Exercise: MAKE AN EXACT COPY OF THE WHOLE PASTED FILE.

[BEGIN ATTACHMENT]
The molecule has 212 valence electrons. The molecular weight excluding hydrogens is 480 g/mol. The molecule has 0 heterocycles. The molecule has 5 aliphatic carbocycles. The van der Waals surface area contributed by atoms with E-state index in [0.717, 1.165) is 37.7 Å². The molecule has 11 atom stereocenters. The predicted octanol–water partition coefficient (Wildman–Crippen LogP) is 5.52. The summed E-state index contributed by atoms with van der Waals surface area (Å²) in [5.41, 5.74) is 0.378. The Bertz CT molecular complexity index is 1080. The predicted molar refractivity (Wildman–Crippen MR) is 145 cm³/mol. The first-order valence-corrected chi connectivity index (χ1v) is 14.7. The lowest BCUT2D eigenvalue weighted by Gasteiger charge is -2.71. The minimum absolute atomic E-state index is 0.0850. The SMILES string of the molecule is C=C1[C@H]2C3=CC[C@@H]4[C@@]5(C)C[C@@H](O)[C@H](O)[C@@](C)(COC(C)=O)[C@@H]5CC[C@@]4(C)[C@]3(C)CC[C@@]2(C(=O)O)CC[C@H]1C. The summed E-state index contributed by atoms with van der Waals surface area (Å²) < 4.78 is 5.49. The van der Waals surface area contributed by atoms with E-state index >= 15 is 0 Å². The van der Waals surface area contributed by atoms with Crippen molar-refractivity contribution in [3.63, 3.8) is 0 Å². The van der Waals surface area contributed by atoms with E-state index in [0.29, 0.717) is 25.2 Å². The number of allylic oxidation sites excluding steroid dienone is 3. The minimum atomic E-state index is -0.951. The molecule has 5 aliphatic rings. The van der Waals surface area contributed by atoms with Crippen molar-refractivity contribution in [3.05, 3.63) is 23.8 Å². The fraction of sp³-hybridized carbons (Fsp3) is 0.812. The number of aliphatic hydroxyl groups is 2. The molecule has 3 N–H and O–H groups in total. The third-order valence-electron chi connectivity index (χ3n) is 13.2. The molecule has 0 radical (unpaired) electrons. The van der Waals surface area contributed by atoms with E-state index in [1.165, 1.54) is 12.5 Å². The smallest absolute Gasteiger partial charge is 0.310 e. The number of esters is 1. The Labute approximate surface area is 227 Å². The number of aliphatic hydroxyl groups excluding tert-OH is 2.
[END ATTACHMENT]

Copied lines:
The molecule has 212 valence electrons. The molecular weight excluding hydrogens is 480 g/mol. The molecule has 0 heterocycles. The molecule has 5 aliphatic carbocycles. The van der Waals surface area contributed by atoms with E-state index in [0.717, 1.165) is 37.7 Å². The molecule has 11 atom stereocenters. The predicted octanol–water partition coefficient (Wildman–Crippen LogP) is 5.52. The summed E-state index contributed by atoms with van der Waals surface area (Å²) in [5.41, 5.74) is 0.378. The Bertz CT molecular complexity index is 1080. The predicted molar refractivity (Wildman–Crippen MR) is 145 cm³/mol. The first-order valence-corrected chi connectivity index (χ1v) is 14.7. The lowest BCUT2D eigenvalue weighted by Gasteiger charge is -2.71. The minimum absolute atomic E-state index is 0.0850. The SMILES string of the molecule is C=C1[C@H]2C3=CC[C@@H]4[C@@]5(C)C[C@@H](O)[C@H](O)[C@@](C)(COC(C)=O)[C@@H]5CC[C@@]4(C)[C@]3(C)CC[C@@]2(C(=O)O)CC[C@H]1C. The summed E-state index contributed by atoms with van der Waals surface area (Å²) < 4.78 is 5.49. The van der Waals surface area contributed by atoms with E-state index >= 15 is 0 Å². The van der Waals surface area contributed by atoms with Crippen molar-refractivity contribution in [3.63, 3.8) is 0 Å². The van der Waals surface area contributed by atoms with E-state index in [0.29, 0.717) is 25.2 Å². The number of allylic oxidation sites excluding steroid dienone is 3. The minimum atomic E-state index is -0.951. The molecule has 5 aliphatic rings. The van der Waals surface area contributed by atoms with Crippen molar-refractivity contribution in [3.05, 3.63) is 23.8 Å². The fraction of sp³-hybridized carbons (Fsp3) is 0.812. The number of aliphatic hydroxyl groups is 2. The molecule has 3 N–H and O–H groups in total. The third-order valence-electron chi connectivity index (χ3n) is 13.2. The molecule has 0 radical (unpaired) electrons. The van der Waals surface area contributed by atoms with E-state index in [1.165, 1.54) is 12.5 Å². The smallest absolute Gasteiger partial charge is 0.310 e. The number of esters is 1. The Labute approximate surface area is 227 Å². The number of aliphatic hydroxyl groups excluding tert-OH is 2.